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A Marxist, a Catholic and an Evangelical walk into a Bible Study...


We must let people read the Bible for themselves. The teacher is not the one with the answers. The group must discover for itself how the word speaks into our world. And, as we do so, lives and communities will be changed.


I imagine that these are words that many of us would echo as we think about the importance of small groups and bible studies in the life of the church. They are actually a summary of the teaching method developed by the Brazilian Paolo Freire in the 1960s. The theories developed in such books as A Pedagogy of the Oppressed had a profound influence on the Theology of Liberation that took root in the Roman Catholic Church in South America at this time.


It may be surprising to read the one of the most influential movements within the Roman Catholic Church of the past half century has small group bible study woven into its DNA. It is suspicious of authority. It calls for tradition to be subject to Scripture. And it calls for this Scripture to be made accessible to ‘every ploughboy’ and uneducated factory worker. Freire and the theologians of liberation call for the Bible to be read in community – and have confidence that A Marxist, a Catholic and an Evangelical walk into a Bible Study these communities will be transformed.


In my last blog post we stepped back to the social and political upheavals of nineteenth century South America in order to gain a better perspective from which to think about how we teach and train people today. Perhaps it is easy from the perspective of our cultural context to see the dangers of trying to fit bible teaching into a framework forged in the factories of the industrial revolution. But small groups gathered around open Bibles? How could we object? Why would want to object?


As Catholic theologians of liberation put these principles into practice within Christian communities it might look like the word has been placed at the centre of the gathering. In reality it is the gathering that is placed in authority over the word. It is one thing to call people to hear the word of God. It is another to clarify where that word is to be found and how that word is to be heard. For Freire and the theologians of liberation, learning involves a process of being freed from lies to live in the truth of what – at some level at least – we already know. Conversion is a process of being made ‘conscious’ of this truth.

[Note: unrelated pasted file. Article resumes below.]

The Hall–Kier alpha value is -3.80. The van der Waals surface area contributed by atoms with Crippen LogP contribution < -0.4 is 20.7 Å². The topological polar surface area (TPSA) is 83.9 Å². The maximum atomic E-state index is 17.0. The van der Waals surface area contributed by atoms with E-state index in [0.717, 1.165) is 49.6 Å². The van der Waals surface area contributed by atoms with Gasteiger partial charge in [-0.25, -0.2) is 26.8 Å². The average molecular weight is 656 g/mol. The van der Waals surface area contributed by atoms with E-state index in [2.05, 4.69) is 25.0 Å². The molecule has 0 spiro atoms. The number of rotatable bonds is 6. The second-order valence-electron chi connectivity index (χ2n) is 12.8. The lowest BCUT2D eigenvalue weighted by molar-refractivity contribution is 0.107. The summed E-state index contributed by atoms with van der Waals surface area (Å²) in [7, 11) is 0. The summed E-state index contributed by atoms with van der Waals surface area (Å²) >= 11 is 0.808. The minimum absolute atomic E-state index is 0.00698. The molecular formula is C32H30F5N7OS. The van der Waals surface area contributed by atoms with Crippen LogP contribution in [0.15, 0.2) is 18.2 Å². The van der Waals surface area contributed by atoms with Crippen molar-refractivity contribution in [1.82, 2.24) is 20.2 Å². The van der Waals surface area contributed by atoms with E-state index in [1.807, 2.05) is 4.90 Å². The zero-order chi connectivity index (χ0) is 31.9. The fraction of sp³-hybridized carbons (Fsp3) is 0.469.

Our bible studies and home groups might seem to be far from the radical and revolutionary communities established in the cities of South America in the 60s and 70s. But the fact that a Romans Catholic Marxist and an Evangelical Anglican can both call for a similar sounding approach to Scripture should make us stop and pause. It is not enough to gather round the Bible. It is not enough to speak of the authority of God’s word. We must ask what our attitude is the Bible round which we gather. What our understanding is of the authority that we invoke.


Those of us in leadership and with the responsibility to teach and train God’s people must remember that true liberation comes as Christ breaks into our world by his word to bring conviction of sin and rebirth to new life. It is not enough to have the right structures. It is not enough to speak the right language. We need to be clear about what we are doing. We need to be clear about we are saying.

For this reason, the ordination of presbyters ends with this prayer:


MOST merciful Father, we beseech thee to send upon these thy servants thy heavenly blessing, that they may be clothed with righteousness, and that thy Word spoken by their mouths may have such success, that it may never be spoken in vain. Grant also that we may have grace to hear and receive what they shall deliver out of thy most holy Word, or agreeable to the same, as the means of our salvation; that in all our words and deeds we may seek thy glory, and the increase of thy kingdom; through Jesus Christ our Lord. Amen.

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Revd. Luke Foster is currently serving with Crosslinks as a missionary in the Centre for Pastoral Studies (CEP), an Anglican training college in Chile’s capital city Santiago. Luke teaches Church History and Doctrine and also serves in his local church. He is currently undertaking a PHD through Durham university.

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